China’s economic growth slowed as expected during the third quarter as gross domestic product (GDP) fell to 7.4% compared to third quarter 2011. Second quarter growth was down 7.6% and the third quarter report is the weakest since 2009.
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But two San Francisco Federal Reserve economists are bullish on the Chinese economy, primarily because it is so backward.
The majority of the country is still underdeveloped. They say China has an advantage because it has so much catching up to do with the developed world.
Growth in the more developed areas like Beijing and Shanghai may slow to 5.5% by 2020.
China’s poorer coastal regions are already experiencing better growth
because of access to global shipping and export markets.
But the internal areas are poor. Wages are low. That makes those areas suitable for labor-intensive work. And it will be easier for these areas to register faster growth because they will be coming from such a low point.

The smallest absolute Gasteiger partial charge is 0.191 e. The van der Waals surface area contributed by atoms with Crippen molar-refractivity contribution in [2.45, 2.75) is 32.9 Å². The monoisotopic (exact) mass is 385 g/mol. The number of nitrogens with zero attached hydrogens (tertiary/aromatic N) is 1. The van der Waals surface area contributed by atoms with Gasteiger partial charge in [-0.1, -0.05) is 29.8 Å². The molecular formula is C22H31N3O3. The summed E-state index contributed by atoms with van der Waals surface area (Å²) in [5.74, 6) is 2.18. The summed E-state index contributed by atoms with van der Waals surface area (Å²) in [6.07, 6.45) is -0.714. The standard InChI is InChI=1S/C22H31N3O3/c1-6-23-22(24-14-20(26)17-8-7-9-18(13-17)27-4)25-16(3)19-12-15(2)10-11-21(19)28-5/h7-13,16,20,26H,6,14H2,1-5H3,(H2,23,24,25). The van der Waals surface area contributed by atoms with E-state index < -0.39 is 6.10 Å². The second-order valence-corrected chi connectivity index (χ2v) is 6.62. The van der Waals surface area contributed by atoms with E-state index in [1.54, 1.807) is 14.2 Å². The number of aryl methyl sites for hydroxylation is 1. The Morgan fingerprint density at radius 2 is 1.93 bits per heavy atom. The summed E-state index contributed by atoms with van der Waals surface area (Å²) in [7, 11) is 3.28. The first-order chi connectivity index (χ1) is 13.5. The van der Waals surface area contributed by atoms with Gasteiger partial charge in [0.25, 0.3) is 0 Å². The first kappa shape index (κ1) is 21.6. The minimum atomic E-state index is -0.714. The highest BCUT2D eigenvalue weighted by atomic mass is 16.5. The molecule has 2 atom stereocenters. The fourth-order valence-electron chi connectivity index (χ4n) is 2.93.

Internal segments of China also have inferior infrastructures and are far removed from industrial networks. This could present a challenge to the economists’ theory.
Other analysts were divided on whether Beijing would act to boost economic growth, especially in light of the upcoming every-decade transition of power.
China’s leaders hope that strong rises in wages will boost domestic consumption and drive higher growth. But declining growth is already adversely affecting corporate profits.
And Beijing’s reluctance to act creates uncertainty about the government’s ability to manage the economy during a time of transition. Further, Beijing wants to take time to give previous easings time to work.
This lessens the likelihood that further easing
will occur after the transition in leadership.